The Court has made full allowance for the fact that the Complainant gave his evidence through a Court appointed interpreter and that some nuances in the questions and answers may have been confused in the translation. Nevertheless, the Court found the Complainant’s evidence unsatisfactory and in many respects incredible. He at first said that he had reported the accident to a colleague. He later accepted that he had not reported it. The accident was not witnessed by anyone despite its supposed occurrence in a public area of the Respondent’s plant. The Complainant claimed that he lost consciousness and fell to the ground. It seems unlikely that such an occurrence would not have been noticed by someone. Notwithstanding the claimed severity of his injuries the Complainant told the Court that he was able to drive, unaccompanied, some 117km to visit a particular doctor in was appears to have been appalling weather conditions and then return home. He made the same journey again two days later.
The Court notes the content of the medical certificates furnished by the Complainant to the Respondent. They provide no indication of the extent of the Complainant’s injuries. They do not disclose the nature or extent of the doctor’s examination. Nor do they discount the possibility that she formed her opinion solely on the basis of what she was told by the Complainant. These are matters that required evidence from the doctor who treated the Complainant and, as observed earlier in this Determination, that evidence was not tendered. Consequently, in the circumstances of this case, the Court must hold that the medical certificates furnished to the Respondent have little or no probative value.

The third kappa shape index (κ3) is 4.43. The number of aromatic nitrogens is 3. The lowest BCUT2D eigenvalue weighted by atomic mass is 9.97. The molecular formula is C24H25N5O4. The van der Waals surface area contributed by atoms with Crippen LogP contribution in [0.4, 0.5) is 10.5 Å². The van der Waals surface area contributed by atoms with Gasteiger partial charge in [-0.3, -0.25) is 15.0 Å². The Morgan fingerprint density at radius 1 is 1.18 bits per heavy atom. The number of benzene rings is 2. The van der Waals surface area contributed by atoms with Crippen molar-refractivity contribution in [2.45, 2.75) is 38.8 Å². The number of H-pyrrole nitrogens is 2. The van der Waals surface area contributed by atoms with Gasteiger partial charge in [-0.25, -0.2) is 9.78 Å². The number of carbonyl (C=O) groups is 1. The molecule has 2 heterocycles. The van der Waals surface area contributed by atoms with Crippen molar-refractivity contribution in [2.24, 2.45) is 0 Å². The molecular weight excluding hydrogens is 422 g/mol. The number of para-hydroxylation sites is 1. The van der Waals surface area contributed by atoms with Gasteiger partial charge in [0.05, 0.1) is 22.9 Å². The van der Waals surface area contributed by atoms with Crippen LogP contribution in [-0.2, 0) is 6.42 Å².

Having found the Complainant’s evidence wholly unreliable the Court has come to the conclusion that he failed to prove, as a matter of probability, that the accident occurred as described and that he was suffering from a disability within the statutory meaning of which the Respondent was aware at any time material to the within claim.
Finally, the Court must consider the submissions made on the Complainant’s behalf that even if he was not suffering from a disability one was imputed to him. Suffice it to say that no evidence whatsoever was adduced which could lead the Court to such a conclusion.
In these circumstances the Complainant has failed to adduce an essential fact from which discrimination on grounds of disability could be inferred. Accordingly his claim cannot succeed.